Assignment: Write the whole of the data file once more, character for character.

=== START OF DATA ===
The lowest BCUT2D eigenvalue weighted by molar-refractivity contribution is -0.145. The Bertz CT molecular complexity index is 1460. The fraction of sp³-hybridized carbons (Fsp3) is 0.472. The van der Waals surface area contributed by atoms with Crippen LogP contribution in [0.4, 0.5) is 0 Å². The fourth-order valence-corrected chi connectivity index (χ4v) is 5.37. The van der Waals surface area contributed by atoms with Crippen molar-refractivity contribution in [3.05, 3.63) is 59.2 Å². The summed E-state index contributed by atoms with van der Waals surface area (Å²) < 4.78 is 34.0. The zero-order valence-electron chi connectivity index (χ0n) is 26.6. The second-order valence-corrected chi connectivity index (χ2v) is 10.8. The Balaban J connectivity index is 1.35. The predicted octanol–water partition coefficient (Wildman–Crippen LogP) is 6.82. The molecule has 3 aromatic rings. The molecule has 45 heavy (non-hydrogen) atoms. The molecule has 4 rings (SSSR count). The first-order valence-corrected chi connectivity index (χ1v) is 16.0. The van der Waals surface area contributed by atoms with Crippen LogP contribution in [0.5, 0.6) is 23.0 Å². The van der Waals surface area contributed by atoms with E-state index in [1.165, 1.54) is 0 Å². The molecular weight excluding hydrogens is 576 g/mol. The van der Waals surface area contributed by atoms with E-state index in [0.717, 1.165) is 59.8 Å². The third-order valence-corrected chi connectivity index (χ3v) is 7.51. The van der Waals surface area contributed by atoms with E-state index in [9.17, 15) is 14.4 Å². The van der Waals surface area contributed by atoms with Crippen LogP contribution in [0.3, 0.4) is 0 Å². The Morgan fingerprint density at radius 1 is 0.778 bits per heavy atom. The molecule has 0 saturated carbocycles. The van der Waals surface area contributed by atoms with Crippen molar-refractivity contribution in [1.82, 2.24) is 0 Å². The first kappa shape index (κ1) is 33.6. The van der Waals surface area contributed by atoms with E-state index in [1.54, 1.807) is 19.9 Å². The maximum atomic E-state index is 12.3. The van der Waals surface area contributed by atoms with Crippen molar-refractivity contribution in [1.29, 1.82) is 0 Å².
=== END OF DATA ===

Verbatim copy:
The lowest BCUT2D eigenvalue weighted by molar-refractivity contribution is -0.145. The Bertz CT molecular complexity index is 1460. The fraction of sp³-hybridized carbons (Fsp3) is 0.472. The van der Waals surface area contributed by atoms with Crippen LogP contribution in [0.4, 0.5) is 0 Å². The fourth-order valence-corrected chi connectivity index (χ4v) is 5.37. The van der Waals surface area contributed by atoms with Crippen molar-refractivity contribution in [3.05, 3.63) is 59.2 Å². The summed E-state index contributed by atoms with van der Waals surface area (Å²) < 4.78 is 34.0. The zero-order valence-electron chi connectivity index (χ0n) is 26.6. The second-order valence-corrected chi connectivity index (χ2v) is 10.8. The Balaban J connectivity index is 1.35. The predicted octanol–water partition coefficient (Wildman–Crippen LogP) is 6.82. The molecule has 3 aromatic rings. The molecule has 45 heavy (non-hydrogen) atoms. The molecule has 4 rings (SSSR count). The first-order valence-corrected chi connectivity index (χ1v) is 16.0. The van der Waals surface area contributed by atoms with Crippen LogP contribution in [0.5, 0.6) is 23.0 Å². The van der Waals surface area contributed by atoms with E-state index in [1.165, 1.54) is 0 Å². The molecular weight excluding hydrogens is 576 g/mol. The van der Waals surface area contributed by atoms with E-state index in [0.717, 1.165) is 59.8 Å². The third-order valence-corrected chi connectivity index (χ3v) is 7.51. The van der Waals surface area contributed by atoms with E-state index in [9.17, 15) is 14.4 Å². The van der Waals surface area contributed by atoms with Crippen LogP contribution in [0.3, 0.4) is 0 Å². The Morgan fingerprint density at radius 1 is 0.778 bits per heavy atom. The molecule has 0 saturated carbocycles. The van der Waals surface area contributed by atoms with Crippen molar-refractivity contribution in [1.82, 2.24) is 0 Å². The first kappa shape index (κ1) is 33.6. The van der Waals surface area contributed by atoms with E-state index in [1.54, 1.807) is 19.9 Å². The maximum atomic E-state index is 12.3. The van der Waals surface area contributed by atoms with Crippen molar-refractivity contribution in [1.29, 1.82) is 0 Å².